The British Association of Plastic, Reconstructive and Aesthetic Surgeons (BAPRAS), in conjunction with Dendrite Clinical Systems, is delighted to announce the release of the First UK National Flap Registry (UKNFR) Report. The UKNFR, which was launched in August 2015, collects information on all major free and pedicled flap operations carried out in the UK. This cross-specialty registry is supported by the British Association of Head and Neck Oncologists (BAHNO), the British Association of Oral Maxillofacial Surgeons (BAOMS) and the Association of Breast Surgery (ABS) and the British Society for Surgery of the Hand (BSSH).
“The motivation for individuals across the collaborating specialties has come with a shared belief in the need to verify and improve clinical standards and a desire to breakdown historic specialty barriers. Thank you to surgical colleagues from BAPRAS, BAOMS, BAHNO and ABS who have helped with this report, interpreting the graphs, tables and charts in a manner that is clinically relevant and avoids inherent problems of over interpretation of data,” Miss Anita Hazari, Consultant Plastic Surgeon, UKNFR Audit Lead, writes in the Introduction of the report on behalf of the UKNFR Team. “The UKNFR is the first national registry of its type in the world to collect data on all major pedicled and free flap operations. Data entry is voluntary, and it is acknowledged that unit data in this first report may not be a true representation of the case load of each participating unit. However, this report is the first step in a process that will span years.”
The report includes 5,751 operation records from over 180 registered consultants from 97 private and NHS hospitals in England, Wales, Northern Ireland and Republic of Ireland (surgeons in Scotland are awaiting permission to join this project from the Public Benefit and Privacy Panel (PBPP) for Health and Social Care).
Key findings of the report include:
- The majority of operations were for cancer, mostly with the reconstruction being performed at the time of the tumour excision; the other large group involved traumatic injuries, mostly to the limbs.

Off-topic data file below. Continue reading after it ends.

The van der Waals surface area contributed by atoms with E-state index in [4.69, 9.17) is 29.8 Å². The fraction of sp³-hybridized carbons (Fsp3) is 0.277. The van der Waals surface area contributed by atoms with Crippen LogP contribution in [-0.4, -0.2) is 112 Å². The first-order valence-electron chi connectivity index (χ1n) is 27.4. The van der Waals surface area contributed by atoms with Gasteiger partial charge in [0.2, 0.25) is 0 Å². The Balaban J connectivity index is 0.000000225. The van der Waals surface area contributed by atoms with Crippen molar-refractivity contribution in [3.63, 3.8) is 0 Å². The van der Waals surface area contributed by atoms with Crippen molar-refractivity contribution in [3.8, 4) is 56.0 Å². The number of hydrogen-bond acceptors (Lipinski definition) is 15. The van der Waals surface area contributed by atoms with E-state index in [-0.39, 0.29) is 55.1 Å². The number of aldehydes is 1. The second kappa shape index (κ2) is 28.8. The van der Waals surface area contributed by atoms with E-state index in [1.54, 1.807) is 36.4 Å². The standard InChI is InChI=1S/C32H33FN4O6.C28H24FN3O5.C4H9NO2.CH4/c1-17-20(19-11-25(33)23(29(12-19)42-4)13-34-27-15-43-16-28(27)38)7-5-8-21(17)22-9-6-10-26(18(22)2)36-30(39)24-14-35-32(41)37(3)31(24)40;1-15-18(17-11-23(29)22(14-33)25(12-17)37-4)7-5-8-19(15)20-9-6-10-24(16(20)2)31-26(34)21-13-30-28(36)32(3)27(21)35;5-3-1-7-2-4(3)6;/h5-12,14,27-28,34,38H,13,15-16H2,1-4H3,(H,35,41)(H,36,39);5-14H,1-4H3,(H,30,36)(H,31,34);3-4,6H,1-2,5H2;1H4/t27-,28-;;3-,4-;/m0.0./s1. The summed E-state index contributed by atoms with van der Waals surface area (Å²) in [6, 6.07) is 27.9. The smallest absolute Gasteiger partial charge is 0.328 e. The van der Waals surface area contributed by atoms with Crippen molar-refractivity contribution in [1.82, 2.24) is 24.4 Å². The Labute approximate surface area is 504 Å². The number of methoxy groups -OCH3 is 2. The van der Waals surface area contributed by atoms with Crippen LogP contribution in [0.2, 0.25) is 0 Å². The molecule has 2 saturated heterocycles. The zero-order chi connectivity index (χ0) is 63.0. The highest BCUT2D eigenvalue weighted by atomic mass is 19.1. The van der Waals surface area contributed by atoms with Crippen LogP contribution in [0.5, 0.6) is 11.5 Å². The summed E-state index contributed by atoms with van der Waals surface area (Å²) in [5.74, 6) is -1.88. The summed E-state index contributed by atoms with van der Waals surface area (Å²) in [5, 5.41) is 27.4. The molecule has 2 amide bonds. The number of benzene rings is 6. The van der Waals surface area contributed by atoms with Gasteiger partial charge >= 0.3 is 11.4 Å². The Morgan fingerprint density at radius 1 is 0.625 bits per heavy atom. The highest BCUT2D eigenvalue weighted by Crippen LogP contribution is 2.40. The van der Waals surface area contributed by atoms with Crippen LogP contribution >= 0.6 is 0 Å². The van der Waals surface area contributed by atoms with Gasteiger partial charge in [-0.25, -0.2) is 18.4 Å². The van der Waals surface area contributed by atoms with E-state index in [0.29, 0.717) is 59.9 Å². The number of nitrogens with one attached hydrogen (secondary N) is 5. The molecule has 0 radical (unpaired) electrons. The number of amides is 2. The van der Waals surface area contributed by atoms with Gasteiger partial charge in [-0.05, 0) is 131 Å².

- Of the 5,021 records compromising the group for the main analysis, 50.1 % were breast operations, 32.2% head & neck, the rest were limbs, trunk and perineum operations.
- Overall total flap survival: breast 97.6%, head & neck 94.2%, limbs 94.5%, trunk and perineum 94.2%.
- Re-operations to the recipient site were recorded as specific data-items, including partial or total removal of the flap, graft or second flap and are useful particularly when the impact of partial flap loss is considered.
- Duration of surgery: significantly more head and neck operations took >9 hours compared to the other flap procedures.
- More couplers were used in breast reconstruction, constituting 81% of end-to-end vein anastomoses, whereas in head and neck surgery couplers were used in 58% of end-to-end vein anastomoses with over 97% patency rates; and
- The majority of breast reconstructions were delayed (49.0%) i.e., after completion of cancer treatment, compared to immediate (45.2%) i.e., mastectomy and reconstruction performed at the same time.
The UKNFR not only assesses the quality of care patients receive but is used by specialists as part of a professional practice process for appraisal and revalidation.
“The UK National Flap Registry offers all surgeons undertaking flap reconstruction the opportunity to engage in reflective practice and to contribute to ever improving outcomes simply by contributing to the project and entering data appropriately. The greater the engagement the more robust the data will become and the more our patients will benefit,” Mr Mark Henley, BAPRAS President, writes in the Forward in the report. “The findings are encouraging in reflecting best practice and satisfactory outcomes, but the data also indicates areas of practice such as in the consideration of co-morbidities where continued collaborative working has the potential to significantly improve outcomes. I commend this report to you as the first stage in a new era of reconstructive surgical practice and look forward to future developments.”
It is hoped the next iteration of the registry will include defined categories of partial flap survival, and therefore a clearer reporting of the process of flap reconstruction rather than its current binary representation. This specifically relates to head and neck flap surgery, and lower limb reconstructions. In addition, the registry will also include information on whether or not Enhanced Recovery After Surgery (ERAS) was applied to flap reconstruction patients.
“We are proud to be part of publishing the world’s first national registry report on pedicled and free flap operations,” commented Dr Peter Walton, Managing Director of Dendrite Clinical Systems. “I would like to thank all the surgeons who have contributed their data, which has resulted in this ground-breaking report. We look forward to publishing further reports to help healthcare professionals assess and improve the quality of care they provide for patients.”
To access the report, please click here